Activision CEO On The Fallout From The Merger Ruling

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Following is the unofficial transcript of a CNBC interview with Activision Blizzard CEO Bobby Kotick on CNBC’s “Squawk Box” (M-F, 6AM-9AM ET) today, Thursday, April 27. Video of the interview will be available on

Interview With Activision Blizzard CEO Bobby Kotick

BECKY QUICK: In the meantime, Microsoft (NASDAQ:MSFT) and Activision Blizzard (NASDAQ:ATVI) promising to appeal regulators’ decision in the UK to block the tech giant’s $69 billion acquisition of the video game maker. Activision released quarterly results right after the this news came out yesterday earlier than had been expected after that news.

The company beat the Street’s expectations both in terms of profit and in terms of revenue. Joining us right now first on “Squawk Box” to talk about all of this is Activision Blizzard CEO Bobby Kotick and Bobby, thank you for being here today. Welcome.

BOBBY KOTICK: Thanks for having me.

QUICK: Okay, we’re gonna talk about the numbers in just a moment because the earnings were quite a bit better than the Street was expecting but the big news yesterday is what happened with the UK’s CMA, the Competition and Markets Authority.

That is what a lot of people assumed was kind of an entity that could not be overruled, could not be appealed to. There is an appeal process, but it’s kind of convoluted. You’re appealing to the same people who just said no to the deal. How does this work?

Lay this out, walk us through this because yesterday, Francis deSouza was here. He’s the CEO of Illumina, and he said, even though he’s fighting regulators, both here and over in Europe, he said he wouldn’t take on the CMA on another deal they saw because they didn’t think it was beatable or that you could appeal it.

KOTICK: Yeah. First, thank you for having me. I always love being here. Just for the benefit of my employees who have worked so hard, you know, we had net bookings up 25%, our GAAP earnings up 70% so we had a great quarter. Business is great, and the ruling was disappointing.

I think when you look at the facts and you look at what the opportunities are for the UK, this was a transaction that was only going to enhance opportunities for competition for our players for employees and it was just a flawed ruling in every respect.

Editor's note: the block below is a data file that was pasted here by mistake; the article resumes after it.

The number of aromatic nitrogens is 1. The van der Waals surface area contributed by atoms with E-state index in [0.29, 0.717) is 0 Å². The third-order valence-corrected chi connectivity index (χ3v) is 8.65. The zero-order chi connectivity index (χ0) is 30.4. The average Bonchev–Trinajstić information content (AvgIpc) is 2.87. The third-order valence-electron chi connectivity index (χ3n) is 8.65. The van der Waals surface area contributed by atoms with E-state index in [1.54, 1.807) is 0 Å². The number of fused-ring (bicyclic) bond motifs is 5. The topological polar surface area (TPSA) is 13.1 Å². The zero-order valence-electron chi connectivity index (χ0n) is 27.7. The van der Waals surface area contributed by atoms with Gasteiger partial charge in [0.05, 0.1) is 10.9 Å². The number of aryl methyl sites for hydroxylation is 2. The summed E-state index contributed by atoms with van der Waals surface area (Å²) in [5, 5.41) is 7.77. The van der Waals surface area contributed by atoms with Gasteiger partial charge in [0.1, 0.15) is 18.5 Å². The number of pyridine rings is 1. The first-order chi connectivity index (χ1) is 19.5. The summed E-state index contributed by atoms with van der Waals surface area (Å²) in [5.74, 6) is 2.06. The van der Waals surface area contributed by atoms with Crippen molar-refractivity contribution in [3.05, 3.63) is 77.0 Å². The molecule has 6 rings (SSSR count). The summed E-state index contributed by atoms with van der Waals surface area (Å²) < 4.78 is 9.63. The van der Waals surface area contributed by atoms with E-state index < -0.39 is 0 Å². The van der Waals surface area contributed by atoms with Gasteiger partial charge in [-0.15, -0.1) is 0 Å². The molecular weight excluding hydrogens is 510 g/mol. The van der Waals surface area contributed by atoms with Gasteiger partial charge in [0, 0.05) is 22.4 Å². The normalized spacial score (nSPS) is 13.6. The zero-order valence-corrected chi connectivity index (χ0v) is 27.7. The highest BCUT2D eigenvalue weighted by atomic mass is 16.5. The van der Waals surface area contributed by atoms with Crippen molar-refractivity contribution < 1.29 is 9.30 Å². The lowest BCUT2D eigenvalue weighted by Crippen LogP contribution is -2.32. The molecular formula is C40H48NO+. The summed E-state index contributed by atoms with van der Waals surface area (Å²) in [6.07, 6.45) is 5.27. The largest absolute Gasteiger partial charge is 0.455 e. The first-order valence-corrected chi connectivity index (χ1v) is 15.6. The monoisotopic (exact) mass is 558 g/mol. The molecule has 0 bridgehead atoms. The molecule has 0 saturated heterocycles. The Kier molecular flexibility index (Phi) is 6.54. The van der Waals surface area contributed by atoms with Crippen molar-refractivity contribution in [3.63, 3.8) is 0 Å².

And what it demonstrated to us is that these regulators, they don’t really understand our business. And so, they’re making determinations and judgments that are not factually correct and I think when you go to the tribunal, that’s what you have to focus on is whether or not it was irrational.

It was irrational whether it was fact based, it was not, And I think while Francis might not think that that’s the place to appeal, it was such a—

QUICK: I should say for him, not for you what he was referring to.

KOTICK: Oh right. Well I will tell you—

ANDREW ROSS SORKIN: It’s the only place to appeal. Realistically.

KOTICK: Actually, it is, it was so flawed in every way that it actually is going to create a lessening of competition, which is the opposite of what their mission is. And so we think the compen—the Appeals Tribunal will see that and rule in our favor.

QUICK: How does it work and have there been people who have been successful at this in the past?

KOTICK: Yeah, last year, there was a firm I think it’s called the FNZ that appealed they won. The CMA then had to go back and accept their remedies. And so, you know, there’s a process I think, we didn’t expect to have to use it, but I think that we’ll be successful in that result.

QUICK: Microsoft has kind of alluded to this too that they are looking for ways to kind of massage the regulatory to make some other offerings to come up with it.

And I think the CMA had kind of hinted at the idea that maybe if Call of Duty was spun off, that that might be something that made them feel better about things, is that a realistic expectation? Is that something that there is the possibility for?

KOTICK: You know, I think what we found through this process is that these regulators are now taking dogmatic positions, that they don’t serve the interest in the missions of what they’re actually established to do. So you can’t say, “Oh, we only are going to accept structural remedies, but not behavioral remedies.”

It makes no sense that and that isn’t actually consistent with their historic missions. And so, in this case, you know, divesting something like Call of Duty, it’s, it’s not practical, and they actually didn’t really suggest that.

SORKIN: Can we just talk about sort of the timing of this. So UBS put out a report yesterday saying that they had looked at how transactions that are under appeal work under this regime. The average period of time was five and a half months before you get to a conclusion.